Yes, I have done all of these things. I am not proud of these things, but they are my things, and I have done them. I will probably do more of them in the future even, until the time comes when I am found curled up in the foetal position on the floor, sucking binaric dregs from a blue CAT-5 cable and cackling quietly to myself.

Still, at least when I am asked in job interviews whether I “eat, sleep and breathe the internet”, I can hold my head high and say proudly: “Yes. Yes I do”. And then I can break down in a series of embarrassed, choking sobs.

I’ll always have that.

Twimage Release

UPDATE: Since Twitter has now ditched RSS feeds as part of their careful plan to make using their service increasingly difficult for anybody that doesn’t want to use their clients, Twimage no longer works. At all. Sorry!

Ever since I joined Twitter, it always bothered me that there was no way to display my tweets in a controlled web environment, one that didn’t allow scripts or embedded Flash content. Twitter offers plenty of badges in Flash and Javascript, but if I wanted to display my latest tweet in, say, my forum signature, I was basically screwed. Most forum software such as phpBB is very restrictive on what users can and cannot put into their signatures, but the one thing they all allow are images. And so Twimage was born.

Twimage is a PHP script I wrote that grabs your Twitter account’s RSS feed, reads it, strips it down, and then prints the latest tweet from it to a 648 x 40 pixel PNG image. You can then display this image anywhere you would normally be able to put a regular PNG image file – including your forum signature! The final result looks a lot like this (resized for width, see full size here):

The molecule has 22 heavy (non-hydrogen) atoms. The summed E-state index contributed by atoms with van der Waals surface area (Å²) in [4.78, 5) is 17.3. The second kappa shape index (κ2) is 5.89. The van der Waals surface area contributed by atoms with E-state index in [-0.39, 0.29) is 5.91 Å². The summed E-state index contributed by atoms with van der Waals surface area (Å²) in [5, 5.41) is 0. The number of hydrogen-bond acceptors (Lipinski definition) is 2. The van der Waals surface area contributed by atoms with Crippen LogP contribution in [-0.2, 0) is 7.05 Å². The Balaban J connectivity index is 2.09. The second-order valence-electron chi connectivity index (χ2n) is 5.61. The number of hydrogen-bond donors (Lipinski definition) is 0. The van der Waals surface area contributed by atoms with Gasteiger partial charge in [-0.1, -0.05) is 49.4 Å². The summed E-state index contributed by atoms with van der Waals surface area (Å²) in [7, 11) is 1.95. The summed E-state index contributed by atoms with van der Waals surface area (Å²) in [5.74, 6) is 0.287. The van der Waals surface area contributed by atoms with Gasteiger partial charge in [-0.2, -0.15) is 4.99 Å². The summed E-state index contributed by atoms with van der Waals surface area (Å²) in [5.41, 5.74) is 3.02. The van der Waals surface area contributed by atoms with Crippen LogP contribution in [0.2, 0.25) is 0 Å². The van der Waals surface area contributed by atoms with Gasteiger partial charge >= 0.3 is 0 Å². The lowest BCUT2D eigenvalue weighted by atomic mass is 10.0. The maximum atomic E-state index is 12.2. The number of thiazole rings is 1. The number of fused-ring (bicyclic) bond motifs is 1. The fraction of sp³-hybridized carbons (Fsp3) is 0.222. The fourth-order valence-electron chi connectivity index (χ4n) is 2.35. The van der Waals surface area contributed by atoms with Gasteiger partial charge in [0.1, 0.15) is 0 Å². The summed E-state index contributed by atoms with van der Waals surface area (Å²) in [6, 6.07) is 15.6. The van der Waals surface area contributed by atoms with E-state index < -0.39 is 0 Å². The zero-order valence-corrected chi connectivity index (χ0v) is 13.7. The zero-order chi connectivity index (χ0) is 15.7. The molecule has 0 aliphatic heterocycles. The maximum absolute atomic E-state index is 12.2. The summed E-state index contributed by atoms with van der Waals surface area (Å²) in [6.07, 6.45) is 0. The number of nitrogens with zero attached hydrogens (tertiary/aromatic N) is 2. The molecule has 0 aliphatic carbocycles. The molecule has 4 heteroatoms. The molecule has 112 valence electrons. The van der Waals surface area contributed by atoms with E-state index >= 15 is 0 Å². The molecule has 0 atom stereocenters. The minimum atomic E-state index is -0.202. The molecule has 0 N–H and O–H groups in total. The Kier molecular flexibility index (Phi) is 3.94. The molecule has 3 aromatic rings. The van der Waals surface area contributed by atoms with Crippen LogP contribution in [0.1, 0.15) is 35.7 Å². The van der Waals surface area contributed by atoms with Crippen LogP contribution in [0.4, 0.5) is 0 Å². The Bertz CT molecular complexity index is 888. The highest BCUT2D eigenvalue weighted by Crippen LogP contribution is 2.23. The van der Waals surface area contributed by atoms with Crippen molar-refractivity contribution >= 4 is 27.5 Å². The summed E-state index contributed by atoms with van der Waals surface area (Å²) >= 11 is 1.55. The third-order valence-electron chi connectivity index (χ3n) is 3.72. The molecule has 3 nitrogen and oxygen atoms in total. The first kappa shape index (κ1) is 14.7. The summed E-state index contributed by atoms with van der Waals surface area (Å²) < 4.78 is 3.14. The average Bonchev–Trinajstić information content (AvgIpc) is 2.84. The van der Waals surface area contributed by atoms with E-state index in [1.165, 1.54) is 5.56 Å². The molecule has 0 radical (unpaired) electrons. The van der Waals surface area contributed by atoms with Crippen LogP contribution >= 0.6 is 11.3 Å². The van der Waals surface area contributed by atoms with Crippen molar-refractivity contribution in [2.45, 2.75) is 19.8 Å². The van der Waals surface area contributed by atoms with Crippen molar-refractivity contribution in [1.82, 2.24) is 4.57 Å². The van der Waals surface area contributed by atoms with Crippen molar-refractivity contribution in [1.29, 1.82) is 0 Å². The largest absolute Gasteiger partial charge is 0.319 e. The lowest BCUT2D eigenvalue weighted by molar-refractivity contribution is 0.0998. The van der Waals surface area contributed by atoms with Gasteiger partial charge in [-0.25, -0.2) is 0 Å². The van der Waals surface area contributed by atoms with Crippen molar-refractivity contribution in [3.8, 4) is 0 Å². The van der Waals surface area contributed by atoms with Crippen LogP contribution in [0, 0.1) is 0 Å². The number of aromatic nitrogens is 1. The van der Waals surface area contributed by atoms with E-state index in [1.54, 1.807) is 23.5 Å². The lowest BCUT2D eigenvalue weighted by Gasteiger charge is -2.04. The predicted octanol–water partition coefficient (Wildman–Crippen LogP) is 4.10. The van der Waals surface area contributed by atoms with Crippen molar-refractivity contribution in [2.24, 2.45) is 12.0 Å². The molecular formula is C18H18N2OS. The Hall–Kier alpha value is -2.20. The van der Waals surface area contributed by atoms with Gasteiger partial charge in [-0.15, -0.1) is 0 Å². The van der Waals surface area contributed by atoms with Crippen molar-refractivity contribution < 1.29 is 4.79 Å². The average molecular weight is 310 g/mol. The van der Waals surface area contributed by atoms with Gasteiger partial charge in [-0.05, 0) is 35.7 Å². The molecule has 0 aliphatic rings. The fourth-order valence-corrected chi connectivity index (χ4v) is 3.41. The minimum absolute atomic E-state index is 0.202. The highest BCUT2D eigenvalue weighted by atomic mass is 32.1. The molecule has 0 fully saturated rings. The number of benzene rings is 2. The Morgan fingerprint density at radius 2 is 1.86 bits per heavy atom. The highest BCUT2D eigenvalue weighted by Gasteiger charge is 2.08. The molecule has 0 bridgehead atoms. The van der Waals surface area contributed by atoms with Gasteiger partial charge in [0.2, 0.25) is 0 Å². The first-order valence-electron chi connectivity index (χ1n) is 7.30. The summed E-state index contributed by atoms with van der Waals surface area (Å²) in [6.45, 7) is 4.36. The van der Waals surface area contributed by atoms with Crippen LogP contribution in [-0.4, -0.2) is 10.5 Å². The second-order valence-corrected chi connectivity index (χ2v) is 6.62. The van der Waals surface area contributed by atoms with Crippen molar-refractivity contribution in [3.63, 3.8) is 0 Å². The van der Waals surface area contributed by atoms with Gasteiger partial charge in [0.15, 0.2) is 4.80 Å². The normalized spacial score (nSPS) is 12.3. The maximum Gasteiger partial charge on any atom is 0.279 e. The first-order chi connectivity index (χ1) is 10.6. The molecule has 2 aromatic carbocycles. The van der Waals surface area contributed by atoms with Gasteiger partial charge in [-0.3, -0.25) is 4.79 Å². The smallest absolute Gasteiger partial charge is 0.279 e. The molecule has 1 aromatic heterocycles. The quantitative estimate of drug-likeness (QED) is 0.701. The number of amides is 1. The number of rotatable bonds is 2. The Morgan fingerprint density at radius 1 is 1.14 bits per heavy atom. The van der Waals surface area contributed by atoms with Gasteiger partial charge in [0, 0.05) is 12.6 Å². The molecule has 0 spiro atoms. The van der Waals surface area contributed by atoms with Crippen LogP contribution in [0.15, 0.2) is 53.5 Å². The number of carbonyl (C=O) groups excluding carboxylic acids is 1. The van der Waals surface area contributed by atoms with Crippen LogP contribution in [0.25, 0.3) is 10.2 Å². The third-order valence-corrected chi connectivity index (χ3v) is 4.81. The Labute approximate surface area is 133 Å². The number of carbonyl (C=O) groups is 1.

Because Twitter’s RSS feeds are painfully unstable – often returning HTTP 400 errors for no fucking reason whatsoever – I’ve also included a Twimage Feedchecker. This is nothing more than a simple PHP file which tries to print your RSS feed in plaintext, and will helpfully tell you any errors it encounters so you can accurately troubleshoot. I’ve also included the source file for the background image, if the colours I’ve chosen don’t take your fancy.

I’m not going to lie: this script is basically a complete and total hackjob and is very, very rudimentary in nature. RSS2HTML does most of the heavy lifting, and I just polish it, clean it up and print it into a PNG. It’s nothing that somebody else couldn’t write for themselves in about ten seconds, and indeed if anybody out there wishes to improve on it (which shouldn’t be hard!) I welcome them. I’d love to see what you do with it. Enjoy.